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every one, who remained uncircumcised, residing in the house or land of the Jews, and consequently appearing to belong to them, that soul was to be cut off from his people, as one guilty of schism to them, and of breach or rejection of the great covenant before God. The spiritual intention of this is equally obvious and im portant.
This sacramental sign was also a seal, or testimony, both of God's right in his people, and of their inheritance in him. It was a seal of the righteousness of faith to Abraham and the spiritual circumcision is also the seal of the Spirit in those, who are truly Abraham's seeda seal, which cannot be lost, but abideth to the day of redemption. By this, God knows or owns them to be his; and by this they know themselves, and may be known by others, to belong to God.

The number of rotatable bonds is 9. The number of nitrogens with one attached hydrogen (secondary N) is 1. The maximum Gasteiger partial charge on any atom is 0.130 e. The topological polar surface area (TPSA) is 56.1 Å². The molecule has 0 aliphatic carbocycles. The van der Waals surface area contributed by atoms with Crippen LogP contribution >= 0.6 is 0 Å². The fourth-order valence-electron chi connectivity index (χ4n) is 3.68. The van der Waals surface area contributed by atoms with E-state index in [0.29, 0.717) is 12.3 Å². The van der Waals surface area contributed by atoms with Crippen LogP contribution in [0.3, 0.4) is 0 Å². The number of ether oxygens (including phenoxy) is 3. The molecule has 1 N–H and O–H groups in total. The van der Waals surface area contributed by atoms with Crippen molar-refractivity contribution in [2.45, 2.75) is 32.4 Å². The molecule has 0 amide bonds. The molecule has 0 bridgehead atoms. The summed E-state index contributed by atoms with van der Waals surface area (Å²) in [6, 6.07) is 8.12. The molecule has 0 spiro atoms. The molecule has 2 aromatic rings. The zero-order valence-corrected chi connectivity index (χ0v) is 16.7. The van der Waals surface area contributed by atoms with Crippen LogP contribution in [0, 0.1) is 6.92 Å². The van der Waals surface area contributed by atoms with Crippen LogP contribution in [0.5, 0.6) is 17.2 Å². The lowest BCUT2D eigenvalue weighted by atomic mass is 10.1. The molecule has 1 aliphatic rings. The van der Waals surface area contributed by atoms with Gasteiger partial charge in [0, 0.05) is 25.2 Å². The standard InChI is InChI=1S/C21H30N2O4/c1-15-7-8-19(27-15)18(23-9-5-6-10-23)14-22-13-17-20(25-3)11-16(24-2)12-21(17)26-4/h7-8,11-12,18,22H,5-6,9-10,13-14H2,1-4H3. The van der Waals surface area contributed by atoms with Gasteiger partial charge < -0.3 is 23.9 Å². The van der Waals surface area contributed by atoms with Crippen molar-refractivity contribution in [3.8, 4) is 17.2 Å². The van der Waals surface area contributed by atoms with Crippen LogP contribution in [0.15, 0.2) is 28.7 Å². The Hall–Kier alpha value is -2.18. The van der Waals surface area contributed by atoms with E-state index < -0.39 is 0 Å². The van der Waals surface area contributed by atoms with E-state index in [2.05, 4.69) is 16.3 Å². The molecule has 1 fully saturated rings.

But persons might be and were circumcised in the flesh, who knew no more of the great instruction signified thereby, than the idolatrous nations who copied the ceremony from the antient believers, or the present Mahometans who use it. Hence we read of people, who indeed were circumcised in the flesh, but remained uncircumcised in heart, in lips, and in ears. To such, their circumcision became uncircumcision in the sight of God, a mere outward ceremony, a vain mark of distinction, without effect. Being merely natural men, notwithstanding all outward privileges, they could not receive, or hear, or understand, the things of the Spirit of God, but esteemed them for nothing, or foolishness. To whom (says Jeremiah) shall I speak and give warning? behold, their ear is uncircumcised, and they cannot hearken: behold, the word of the Lord is unto them a reproach:
they have no delight in it.* Behold, the days come, saith the Lord, that I will punish all them which are circum cised for (their) "uncircumcision [y] Egypt, and Judah, and Edom, and the children of Ammon and Moab [names given in reproach to the carnal Israelites] and all that are in the utmost corners, that dwell in the wilderness [the carnal professors among the Gentiles] for all these nations are uncircumcised, and all the house of Israel are uncircumcised in heart.† :